Filmmaking / Directing : The Top 6 Things I learned at AFM this year (2014) by Erik Linthorst

Erik Linthorst

The Top 6 Things I learned at AFM this year (2014)

I just finished Day 5 of the AFM Conference head is spinning with information about financing, pitching, marketing and distributing independent films...I thought I would share the wealth of the past week by droppin' some knowledge in the lounge. If I could boil down what I've learned to a few bullet points, they would be: -build a team (you can't do it all yourself). -Answer the tough marketing questions for yourself during preproduction (i.e. who is your audience? how do they consume content? how can you engage them in the creation of your content? how do we give them what they want in the way they want it at a price they want to pay?) -Budget your film based on your worst case performance. If you can't make your film for that budget, then you need to find cast with a value matching your minimum budget. -Be thinking of Marketing DURING production (i.e., have a Unit Photographer, and a BTS videographer, and a publicist on retainer to consult) so that you have good assets for marketing down the road. -Distributors will judge you - not just on the film you've made - but on how much you've thought about and pre-engaged your core audience...if you haven't thought about this, it will hurt you in their eyes. -Know your platform options (Vimeo now has an On Demand, Yekra, Tugg, and the like are changing distribution) and do your research so you can be involved with your distributor about key decisions. Hope that's helpful...lmk if you have questions about the above...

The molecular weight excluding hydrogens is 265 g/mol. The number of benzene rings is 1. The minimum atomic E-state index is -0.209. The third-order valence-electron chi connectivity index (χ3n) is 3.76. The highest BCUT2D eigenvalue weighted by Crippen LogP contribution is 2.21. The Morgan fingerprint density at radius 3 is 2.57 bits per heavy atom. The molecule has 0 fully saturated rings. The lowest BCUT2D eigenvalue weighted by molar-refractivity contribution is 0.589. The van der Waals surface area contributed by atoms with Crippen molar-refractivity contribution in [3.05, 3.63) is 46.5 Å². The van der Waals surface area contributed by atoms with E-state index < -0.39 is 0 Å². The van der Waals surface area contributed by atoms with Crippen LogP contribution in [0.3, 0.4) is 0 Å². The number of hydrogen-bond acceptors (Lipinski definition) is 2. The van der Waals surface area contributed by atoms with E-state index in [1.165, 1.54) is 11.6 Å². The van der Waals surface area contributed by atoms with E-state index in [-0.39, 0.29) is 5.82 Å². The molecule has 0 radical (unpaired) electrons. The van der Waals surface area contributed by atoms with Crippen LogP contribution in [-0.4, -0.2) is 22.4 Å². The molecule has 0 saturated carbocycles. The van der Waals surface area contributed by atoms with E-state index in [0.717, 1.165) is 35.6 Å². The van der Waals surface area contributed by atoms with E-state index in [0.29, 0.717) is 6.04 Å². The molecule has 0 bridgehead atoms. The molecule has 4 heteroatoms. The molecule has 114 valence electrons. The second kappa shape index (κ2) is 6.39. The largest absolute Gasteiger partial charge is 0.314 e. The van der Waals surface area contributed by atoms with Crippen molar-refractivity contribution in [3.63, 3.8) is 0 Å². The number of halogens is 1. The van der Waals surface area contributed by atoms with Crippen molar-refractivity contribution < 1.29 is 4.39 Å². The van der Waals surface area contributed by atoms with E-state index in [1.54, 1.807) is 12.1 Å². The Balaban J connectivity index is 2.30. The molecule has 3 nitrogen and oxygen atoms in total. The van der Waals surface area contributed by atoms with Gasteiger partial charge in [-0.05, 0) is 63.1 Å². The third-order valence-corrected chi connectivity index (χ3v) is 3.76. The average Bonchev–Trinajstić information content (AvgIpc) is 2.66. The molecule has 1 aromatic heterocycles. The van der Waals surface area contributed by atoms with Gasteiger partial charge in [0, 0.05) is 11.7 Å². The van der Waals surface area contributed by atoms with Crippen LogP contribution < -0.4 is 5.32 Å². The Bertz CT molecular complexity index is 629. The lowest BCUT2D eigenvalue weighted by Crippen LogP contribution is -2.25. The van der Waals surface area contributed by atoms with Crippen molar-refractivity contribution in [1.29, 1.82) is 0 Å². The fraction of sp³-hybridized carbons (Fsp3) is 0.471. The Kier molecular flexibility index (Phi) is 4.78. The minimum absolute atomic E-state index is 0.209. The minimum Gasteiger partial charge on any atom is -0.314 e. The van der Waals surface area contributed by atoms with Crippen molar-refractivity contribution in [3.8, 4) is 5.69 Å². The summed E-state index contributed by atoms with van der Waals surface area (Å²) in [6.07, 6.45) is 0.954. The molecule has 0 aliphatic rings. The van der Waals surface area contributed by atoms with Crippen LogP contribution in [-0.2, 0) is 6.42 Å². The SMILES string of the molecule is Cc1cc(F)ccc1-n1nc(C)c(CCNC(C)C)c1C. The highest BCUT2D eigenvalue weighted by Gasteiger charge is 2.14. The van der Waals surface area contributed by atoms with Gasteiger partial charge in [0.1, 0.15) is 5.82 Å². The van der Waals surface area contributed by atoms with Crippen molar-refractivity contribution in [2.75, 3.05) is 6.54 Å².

Amanda Toney

This is AMAZING Erik. So insightful and helpful to both people who attended and people who could not. I hope everyone reads this and takes note!!

Amanda Toney

Btw- I've now posted this all over our social media. Too good not to share.

Laurie Ashbourne

Great summary, Erik. Demystifies the enormity of AFM and is quite useful for anyone trying to raise funds either by a crowdfunding campaign or other means. So many go to AFM having no clue what they're in for. Curious, were trying to sell something or just soaking it in? Thanks for posting!

Stage 32 Staff - Julie

Great summary. I especially see crowdsourcing - knowing and building your audience to be extremely valuable in this shift of the industry right now. You broke that down very concise. Thanks for posting Erik.

Erik Linthorst

Hey Laurie - I attended the Conference Series (5 days of conferences, each day on a different topic). I'm a writer who's realizing that being mono-hyphenate in a multi-hyphenate world makes me beholden to too many I'm trying to figure out how to make a film on my own terms, hence the conferences on production, financing, marketing, producing, distributing... not that one person can do it all, but at least I'm learning the various skills so I can better build a team. Brandi -- No, that's exactly right. It's about marketing earlier. I also think they were saying: Old way of doing it: I like this script..I make the movie then I hand it off to the marketing people and they ask themselves "Who can I market this to?" The New way of thinking is: I like this script, but WHO IS IT FOR? Once identified, how do I engage them now? (crowd funding?) How do I include them in the process? (blog, vlog, BTS?), etc, then when I approach distributors, I can say, this is my movie, here's who it's for, here's how I've already engaged them, here's the level of feed them this movie.

Jack Ritter

That's so cool. Involving the audience from the earliest stages of making the movie builds a fanbase because they feel invested. That's something I think I needed to hear. Its really intuitive that distribution comes later in the process.

Laurie Ashbourne

Erik, so great to hear when a screenwriter is proactive in other stages of the process. Any time spent on set or learning the industry really does pay off and helps to inform your writing too. Best of luck!

Shannon Arrant

Thank you so much for posting this! It really reinforces what I'm already trying to do with a web series I'm doing and lets me know I'm on the right track. I too started as a screenwriter mainly but have since branched into forming my own production company, complete with my own equipment, so I can film mine and other people's projects.

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